Waterjets Cut Through DNA

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Excerpt from Today's Medical Developments

Waterjets Cut Through DNA

Cancer patients receiving treatment at the BC Cancer Agency, Vancouver, British Columbia, Canada, have no idea that the same facility houses a working machine shop. This small, but wellequipped, shop plays a key role in supporting not only patient treatments, but also cancer research, in particular DNA sequencing.

The majority of work done at the shop involves producing fixturing for the hospital to position cancer patients precisely and in a repeatable fashion for different types of radiation therapy. Additionally, the shop does maintenance work for the hospital and its new in-house cyclotron, and will prototype and manufacture components for local medical research labs, including the Agency's Genome Sciences Center (GSC).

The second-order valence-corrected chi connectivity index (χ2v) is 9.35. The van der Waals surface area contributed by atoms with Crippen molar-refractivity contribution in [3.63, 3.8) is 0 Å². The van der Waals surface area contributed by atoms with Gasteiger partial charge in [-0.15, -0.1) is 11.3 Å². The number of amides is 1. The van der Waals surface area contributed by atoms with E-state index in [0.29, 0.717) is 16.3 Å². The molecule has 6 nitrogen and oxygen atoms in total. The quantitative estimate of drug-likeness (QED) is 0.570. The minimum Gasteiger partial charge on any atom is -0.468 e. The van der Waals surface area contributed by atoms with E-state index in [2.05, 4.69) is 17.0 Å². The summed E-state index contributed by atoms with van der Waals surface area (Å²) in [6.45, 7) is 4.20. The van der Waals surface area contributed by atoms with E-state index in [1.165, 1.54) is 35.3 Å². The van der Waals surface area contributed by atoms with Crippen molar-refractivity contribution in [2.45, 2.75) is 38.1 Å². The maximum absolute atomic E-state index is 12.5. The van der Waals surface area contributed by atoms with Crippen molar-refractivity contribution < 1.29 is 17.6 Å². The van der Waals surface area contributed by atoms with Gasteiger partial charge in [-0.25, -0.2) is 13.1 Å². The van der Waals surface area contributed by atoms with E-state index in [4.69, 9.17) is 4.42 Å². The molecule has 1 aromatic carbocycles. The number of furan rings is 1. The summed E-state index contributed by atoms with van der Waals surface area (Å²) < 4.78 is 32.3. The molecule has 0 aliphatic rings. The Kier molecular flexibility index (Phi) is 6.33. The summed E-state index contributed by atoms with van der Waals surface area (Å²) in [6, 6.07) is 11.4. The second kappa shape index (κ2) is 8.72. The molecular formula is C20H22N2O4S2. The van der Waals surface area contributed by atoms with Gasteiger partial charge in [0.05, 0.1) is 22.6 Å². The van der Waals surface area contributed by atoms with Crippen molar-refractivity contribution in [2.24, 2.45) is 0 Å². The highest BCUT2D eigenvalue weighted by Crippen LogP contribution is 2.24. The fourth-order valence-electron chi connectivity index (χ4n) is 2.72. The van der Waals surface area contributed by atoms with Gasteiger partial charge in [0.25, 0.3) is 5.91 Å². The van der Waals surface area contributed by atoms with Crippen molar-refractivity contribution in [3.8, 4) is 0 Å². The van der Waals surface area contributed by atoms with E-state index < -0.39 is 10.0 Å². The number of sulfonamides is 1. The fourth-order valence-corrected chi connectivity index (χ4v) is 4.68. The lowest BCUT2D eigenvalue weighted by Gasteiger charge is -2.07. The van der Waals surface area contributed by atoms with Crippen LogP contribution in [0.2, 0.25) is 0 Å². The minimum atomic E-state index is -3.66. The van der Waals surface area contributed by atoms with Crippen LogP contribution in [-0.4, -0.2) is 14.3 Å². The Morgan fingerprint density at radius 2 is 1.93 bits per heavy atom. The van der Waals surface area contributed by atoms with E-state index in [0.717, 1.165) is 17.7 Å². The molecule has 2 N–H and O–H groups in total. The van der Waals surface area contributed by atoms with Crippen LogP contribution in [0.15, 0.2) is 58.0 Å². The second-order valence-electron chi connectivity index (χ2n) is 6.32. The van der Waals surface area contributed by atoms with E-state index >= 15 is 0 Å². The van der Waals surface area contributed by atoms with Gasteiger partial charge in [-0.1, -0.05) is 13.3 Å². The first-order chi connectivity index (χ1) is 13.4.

The GSC is part of a worldwide effort to use advanced DNA sequencing technology to fight cancer by understanding the unique molecular profile of individual patient tumors. This, in turn, will guide treatment by helping doctors choose which drugs to administer for chemotherapy. A key to making this a routine treatment approach is efficient preparation of DNA samples from patient tumors and normal tissue.

The GSC is all about high throughput, processing as many samples as possible, as quickly as possible. It is currently the largest gene-sequencing center in Canada, and one of t0 such facilities in the world.

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